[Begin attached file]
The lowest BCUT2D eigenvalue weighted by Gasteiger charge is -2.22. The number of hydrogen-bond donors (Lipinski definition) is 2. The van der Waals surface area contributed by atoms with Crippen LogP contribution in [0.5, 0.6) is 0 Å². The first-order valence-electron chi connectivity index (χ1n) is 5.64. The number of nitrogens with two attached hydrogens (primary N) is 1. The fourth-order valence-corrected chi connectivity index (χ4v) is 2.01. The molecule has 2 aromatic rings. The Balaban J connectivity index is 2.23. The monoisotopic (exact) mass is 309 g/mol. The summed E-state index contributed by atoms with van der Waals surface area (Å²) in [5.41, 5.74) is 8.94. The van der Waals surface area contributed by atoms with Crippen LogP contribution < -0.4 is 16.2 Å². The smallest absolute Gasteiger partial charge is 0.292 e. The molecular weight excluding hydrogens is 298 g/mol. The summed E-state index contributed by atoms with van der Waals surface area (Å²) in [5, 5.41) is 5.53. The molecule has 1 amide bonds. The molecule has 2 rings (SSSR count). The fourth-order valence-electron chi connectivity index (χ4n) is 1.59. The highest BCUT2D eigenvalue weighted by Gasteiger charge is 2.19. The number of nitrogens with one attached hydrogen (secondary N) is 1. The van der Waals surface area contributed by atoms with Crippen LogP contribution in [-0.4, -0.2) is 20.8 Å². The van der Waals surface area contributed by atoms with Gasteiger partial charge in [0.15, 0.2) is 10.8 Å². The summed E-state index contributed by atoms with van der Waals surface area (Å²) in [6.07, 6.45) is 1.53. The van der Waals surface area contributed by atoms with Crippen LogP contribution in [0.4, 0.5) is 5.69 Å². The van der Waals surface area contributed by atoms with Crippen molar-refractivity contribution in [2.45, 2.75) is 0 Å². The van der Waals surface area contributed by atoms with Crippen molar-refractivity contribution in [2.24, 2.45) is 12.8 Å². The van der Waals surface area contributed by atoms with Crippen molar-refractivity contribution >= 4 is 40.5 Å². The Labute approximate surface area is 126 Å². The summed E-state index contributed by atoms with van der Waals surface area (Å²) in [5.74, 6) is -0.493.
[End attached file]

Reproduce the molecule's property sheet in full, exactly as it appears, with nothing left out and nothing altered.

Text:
The lowest BCUT2D eigenvalue weighted by Gasteiger charge is -2.22. The number of hydrogen-bond donors (Lipinski definition) is 2. The van der Waals surface area contributed by atoms with Crippen LogP contribution in [0.5, 0.6) is 0 Å². The first-order valence-electron chi connectivity index (χ1n) is 5.64. The number of nitrogens with two attached hydrogens (primary N) is 1. The fourth-order valence-corrected chi connectivity index (χ4v) is 2.01. The molecule has 2 aromatic rings. The Balaban J connectivity index is 2.23. The monoisotopic (exact) mass is 309 g/mol. The summed E-state index contributed by atoms with van der Waals surface area (Å²) in [5.41, 5.74) is 8.94. The van der Waals surface area contributed by atoms with Crippen LogP contribution < -0.4 is 16.2 Å². The smallest absolute Gasteiger partial charge is 0.292 e. The molecular weight excluding hydrogens is 298 g/mol. The summed E-state index contributed by atoms with van der Waals surface area (Å²) in [5, 5.41) is 5.53. The molecule has 1 amide bonds. The molecule has 2 rings (SSSR count). The fourth-order valence-electron chi connectivity index (χ4n) is 1.59. The highest BCUT2D eigenvalue weighted by Gasteiger charge is 2.19. The number of nitrogens with one attached hydrogen (secondary N) is 1. The van der Waals surface area contributed by atoms with Crippen LogP contribution in [-0.4, -0.2) is 20.8 Å². The van der Waals surface area contributed by atoms with Gasteiger partial charge in [0.15, 0.2) is 10.8 Å². The summed E-state index contributed by atoms with van der Waals surface area (Å²) in [6.07, 6.45) is 1.53. The van der Waals surface area contributed by atoms with Crippen LogP contribution in [0.4, 0.5) is 5.69 Å². The van der Waals surface area contributed by atoms with Crippen molar-refractivity contribution in [2.45, 2.75) is 0 Å². The van der Waals surface area contributed by atoms with Crippen molar-refractivity contribution in [2.24, 2.45) is 12.8 Å². The van der Waals surface area contributed by atoms with Crippen molar-refractivity contribution >= 4 is 40.5 Å². The Labute approximate surface area is 126 Å². The summed E-state index contributed by atoms with van der Waals surface area (Å²) in [5.74, 6) is -0.493.